DNA origami system creates tiny, self-assembling pots and vases

Researchers have developed a new open-source program that can convert drawings or digital models into nanoscale sculptures made of DNA. In tests, the system nailed rounded objects like vases and bowls.

DNA is an incredibly versatile molecule. Not only can it encode the data to make a blueprint of any living creature, from bacteria to humans to whales, but it can fold and scrunch and bend tightly to fit into cells. That flexibility could also make DNA a useful nanoscale construction material, and in recent decades scientists have experimented with that idea by building drug delivery particles, virus traps, electric nanomotors and even a tiny Van Gogh replica.

In a new study, researchers at Duke University and Arizona State University developed software called DNAxiS, which allows users to create complex objects out of DNA. The two main components that the system works with are long strands of DNA, which can be coiled in concentric circles to make rounded surfaces, and shorter DNA sequences that provide stability by “stapling” the longer ones in place.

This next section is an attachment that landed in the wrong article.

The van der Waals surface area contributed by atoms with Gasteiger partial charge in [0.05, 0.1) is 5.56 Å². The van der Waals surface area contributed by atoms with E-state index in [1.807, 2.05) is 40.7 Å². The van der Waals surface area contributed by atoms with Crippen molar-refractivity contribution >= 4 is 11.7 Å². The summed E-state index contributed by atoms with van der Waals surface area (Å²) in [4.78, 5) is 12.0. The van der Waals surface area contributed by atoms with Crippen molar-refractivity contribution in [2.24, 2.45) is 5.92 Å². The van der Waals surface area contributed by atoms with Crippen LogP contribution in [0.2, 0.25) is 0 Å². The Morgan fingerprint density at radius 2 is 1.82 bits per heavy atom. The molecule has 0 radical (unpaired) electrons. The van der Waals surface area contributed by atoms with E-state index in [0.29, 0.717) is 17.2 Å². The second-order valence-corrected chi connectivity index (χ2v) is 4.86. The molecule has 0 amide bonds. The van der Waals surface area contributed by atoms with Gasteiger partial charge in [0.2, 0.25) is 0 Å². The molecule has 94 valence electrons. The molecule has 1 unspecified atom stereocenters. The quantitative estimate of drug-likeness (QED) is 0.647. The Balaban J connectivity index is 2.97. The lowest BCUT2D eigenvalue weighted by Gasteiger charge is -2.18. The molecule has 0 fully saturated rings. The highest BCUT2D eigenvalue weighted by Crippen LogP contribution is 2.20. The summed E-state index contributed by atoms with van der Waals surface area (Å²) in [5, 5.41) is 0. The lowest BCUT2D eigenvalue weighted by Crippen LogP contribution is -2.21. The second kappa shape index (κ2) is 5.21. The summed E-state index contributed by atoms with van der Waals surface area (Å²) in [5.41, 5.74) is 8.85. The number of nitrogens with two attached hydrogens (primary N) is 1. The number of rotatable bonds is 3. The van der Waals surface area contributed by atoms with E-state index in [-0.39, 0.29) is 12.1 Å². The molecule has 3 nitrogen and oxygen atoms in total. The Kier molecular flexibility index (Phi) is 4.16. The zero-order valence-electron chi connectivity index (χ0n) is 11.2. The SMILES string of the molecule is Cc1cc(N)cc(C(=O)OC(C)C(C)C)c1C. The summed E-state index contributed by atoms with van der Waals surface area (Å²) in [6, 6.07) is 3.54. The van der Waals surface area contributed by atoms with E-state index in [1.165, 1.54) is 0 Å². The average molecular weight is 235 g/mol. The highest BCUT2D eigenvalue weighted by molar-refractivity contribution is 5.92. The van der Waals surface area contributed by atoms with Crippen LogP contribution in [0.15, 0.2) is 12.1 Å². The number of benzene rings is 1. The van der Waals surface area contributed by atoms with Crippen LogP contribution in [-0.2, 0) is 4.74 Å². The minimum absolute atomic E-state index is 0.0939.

Users can enter drawings or 3D models into DNAxiS, and the software will use specially designed algorithms to determine the best way to represent them in the medium of DNA, using that mix of long and short strands. With the recipe in hand, the specific DNA strands can be synthesized, mixed, heated and cooled. This causes them to self-assemble into the desired shape in as little as 12 hours, the team says.

In tests, the researchers showed that DNAxiS could be used to create a range of rounded shapes, such as vases, pots, bowls, spheres, mushrooms, cones, gourds and even clover leaves. In the long run, this technique could be used to make a range of nanoscale vessels, such as those to deliver drugs, or molds for nanoparticles with specific shapes.

The research was published in the journal Science Advances.

Source: Duke University

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